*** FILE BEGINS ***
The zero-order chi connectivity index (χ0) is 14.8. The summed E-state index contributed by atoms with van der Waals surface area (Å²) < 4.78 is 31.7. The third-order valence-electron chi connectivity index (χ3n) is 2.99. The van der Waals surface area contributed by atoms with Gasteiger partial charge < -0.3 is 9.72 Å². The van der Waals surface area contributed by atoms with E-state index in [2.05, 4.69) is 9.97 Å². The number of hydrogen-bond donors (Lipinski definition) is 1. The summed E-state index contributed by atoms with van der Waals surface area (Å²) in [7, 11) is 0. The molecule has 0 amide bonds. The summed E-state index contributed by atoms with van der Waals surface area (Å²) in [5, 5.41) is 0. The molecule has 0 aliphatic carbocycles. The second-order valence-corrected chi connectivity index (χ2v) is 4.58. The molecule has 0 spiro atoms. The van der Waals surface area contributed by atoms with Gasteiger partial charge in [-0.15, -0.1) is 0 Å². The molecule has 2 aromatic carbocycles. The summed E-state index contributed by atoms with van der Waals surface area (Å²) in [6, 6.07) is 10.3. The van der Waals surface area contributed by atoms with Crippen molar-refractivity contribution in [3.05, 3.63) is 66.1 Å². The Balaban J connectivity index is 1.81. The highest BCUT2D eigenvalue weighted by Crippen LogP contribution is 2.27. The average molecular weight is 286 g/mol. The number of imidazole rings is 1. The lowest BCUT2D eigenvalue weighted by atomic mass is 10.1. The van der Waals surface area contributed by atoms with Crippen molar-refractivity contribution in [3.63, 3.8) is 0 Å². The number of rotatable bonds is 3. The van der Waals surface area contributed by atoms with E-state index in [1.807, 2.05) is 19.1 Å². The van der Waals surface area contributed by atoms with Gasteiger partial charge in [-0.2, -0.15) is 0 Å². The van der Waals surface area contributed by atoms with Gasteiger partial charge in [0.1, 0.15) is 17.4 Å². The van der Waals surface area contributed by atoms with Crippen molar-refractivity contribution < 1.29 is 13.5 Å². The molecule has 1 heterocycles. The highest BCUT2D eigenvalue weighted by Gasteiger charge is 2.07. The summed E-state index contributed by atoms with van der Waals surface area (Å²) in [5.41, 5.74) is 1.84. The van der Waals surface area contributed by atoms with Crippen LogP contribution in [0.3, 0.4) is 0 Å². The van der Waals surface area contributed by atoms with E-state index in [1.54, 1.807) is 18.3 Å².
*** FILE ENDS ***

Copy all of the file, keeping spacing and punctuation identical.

The zero-order chi connectivity index (χ0) is 14.8. The summed E-state index contributed by atoms with van der Waals surface area (Å²) < 4.78 is 31.7. The third-order valence-electron chi connectivity index (χ3n) is 2.99. The van der Waals surface area contributed by atoms with Gasteiger partial charge < -0.3 is 9.72 Å². The van der Waals surface area contributed by atoms with E-state index in [2.05, 4.69) is 9.97 Å². The number of hydrogen-bond donors (Lipinski definition) is 1. The summed E-state index contributed by atoms with van der Waals surface area (Å²) in [7, 11) is 0. The molecule has 0 amide bonds. The summed E-state index contributed by atoms with van der Waals surface area (Å²) in [5, 5.41) is 0. The molecule has 0 aliphatic carbocycles. The second-order valence-corrected chi connectivity index (χ2v) is 4.58. The molecule has 0 spiro atoms. The van der Waals surface area contributed by atoms with Gasteiger partial charge in [-0.15, -0.1) is 0 Å². The molecule has 2 aromatic carbocycles. The summed E-state index contributed by atoms with van der Waals surface area (Å²) in [6, 6.07) is 10.3. The van der Waals surface area contributed by atoms with Crippen molar-refractivity contribution in [3.05, 3.63) is 66.1 Å². The Balaban J connectivity index is 1.81. The highest BCUT2D eigenvalue weighted by Crippen LogP contribution is 2.27. The average molecular weight is 286 g/mol. The number of imidazole rings is 1. The lowest BCUT2D eigenvalue weighted by atomic mass is 10.1. The van der Waals surface area contributed by atoms with Crippen molar-refractivity contribution in [3.63, 3.8) is 0 Å². The number of rotatable bonds is 3. The van der Waals surface area contributed by atoms with E-state index in [1.807, 2.05) is 19.1 Å². The van der Waals surface area contributed by atoms with Gasteiger partial charge in [-0.2, -0.15) is 0 Å². The van der Waals surface area contributed by atoms with Gasteiger partial charge in [0.1, 0.15) is 17.4 Å². The van der Waals surface area contributed by atoms with Crippen molar-refractivity contribution < 1.29 is 13.5 Å². The molecule has 1 heterocycles. The highest BCUT2D eigenvalue weighted by Gasteiger charge is 2.07. The summed E-state index contributed by atoms with van der Waals surface area (Å²) in [5.41, 5.74) is 1.84. The van der Waals surface area contributed by atoms with Crippen LogP contribution in [0.3, 0.4) is 0 Å². The van der Waals surface area contributed by atoms with E-state index in [1.54, 1.807) is 18.3 Å².